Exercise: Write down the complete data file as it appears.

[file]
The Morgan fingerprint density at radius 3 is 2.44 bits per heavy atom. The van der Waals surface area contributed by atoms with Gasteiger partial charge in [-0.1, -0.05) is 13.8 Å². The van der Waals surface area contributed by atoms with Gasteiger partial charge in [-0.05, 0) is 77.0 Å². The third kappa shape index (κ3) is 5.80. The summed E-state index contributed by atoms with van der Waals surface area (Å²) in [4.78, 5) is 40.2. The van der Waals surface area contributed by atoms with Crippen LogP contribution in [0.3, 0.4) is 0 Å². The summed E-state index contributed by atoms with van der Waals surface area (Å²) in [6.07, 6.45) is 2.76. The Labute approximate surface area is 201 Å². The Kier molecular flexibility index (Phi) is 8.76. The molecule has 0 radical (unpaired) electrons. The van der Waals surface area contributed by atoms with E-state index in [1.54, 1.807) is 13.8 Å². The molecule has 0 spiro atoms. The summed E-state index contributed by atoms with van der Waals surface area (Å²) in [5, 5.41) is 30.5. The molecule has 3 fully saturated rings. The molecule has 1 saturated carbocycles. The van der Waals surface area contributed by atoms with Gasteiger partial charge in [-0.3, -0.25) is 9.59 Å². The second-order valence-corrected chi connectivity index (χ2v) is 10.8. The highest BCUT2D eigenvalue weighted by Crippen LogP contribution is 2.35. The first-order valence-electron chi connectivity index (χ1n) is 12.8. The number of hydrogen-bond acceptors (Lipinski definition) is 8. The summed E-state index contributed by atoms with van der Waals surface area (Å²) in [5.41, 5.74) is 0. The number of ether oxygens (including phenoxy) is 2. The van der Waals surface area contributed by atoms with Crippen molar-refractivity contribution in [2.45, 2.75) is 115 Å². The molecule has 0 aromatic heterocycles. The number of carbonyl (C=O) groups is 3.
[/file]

The Morgan fingerprint density at radius 3 is 2.44 bits per heavy atom. The van der Waals surface area contributed by atoms with Gasteiger partial charge in [-0.1, -0.05) is 13.8 Å². The van der Waals surface area contributed by atoms with Gasteiger partial charge in [-0.05, 0) is 77.0 Å². The third kappa shape index (κ3) is 5.80. The summed E-state index contributed by atoms with van der Waals surface area (Å²) in [4.78, 5) is 40.2. The van der Waals surface area contributed by atoms with Crippen LogP contribution in [0.3, 0.4) is 0 Å². The summed E-state index contributed by atoms with van der Waals surface area (Å²) in [6.07, 6.45) is 2.76. The Labute approximate surface area is 201 Å². The Kier molecular flexibility index (Phi) is 8.76. The molecule has 0 radical (unpaired) electrons. The van der Waals surface area contributed by atoms with E-state index in [1.54, 1.807) is 13.8 Å². The molecule has 0 spiro atoms. The summed E-state index contributed by atoms with van der Waals surface area (Å²) in [5, 5.41) is 30.5. The molecule has 3 fully saturated rings. The molecule has 1 saturated carbocycles. The van der Waals surface area contributed by atoms with Gasteiger partial charge in [-0.3, -0.25) is 9.59 Å². The second-order valence-corrected chi connectivity index (χ2v) is 10.8. The highest BCUT2D eigenvalue weighted by Crippen LogP contribution is 2.35. The first-order valence-electron chi connectivity index (χ1n) is 12.8. The number of hydrogen-bond acceptors (Lipinski definition) is 8. The summed E-state index contributed by atoms with van der Waals surface area (Å²) in [5.41, 5.74) is 0. The number of ether oxygens (including phenoxy) is 2. The van der Waals surface area contributed by atoms with Crippen molar-refractivity contribution in [2.45, 2.75) is 115 Å². The molecule has 0 aromatic heterocycles. The number of carbonyl (C=O) groups is 3.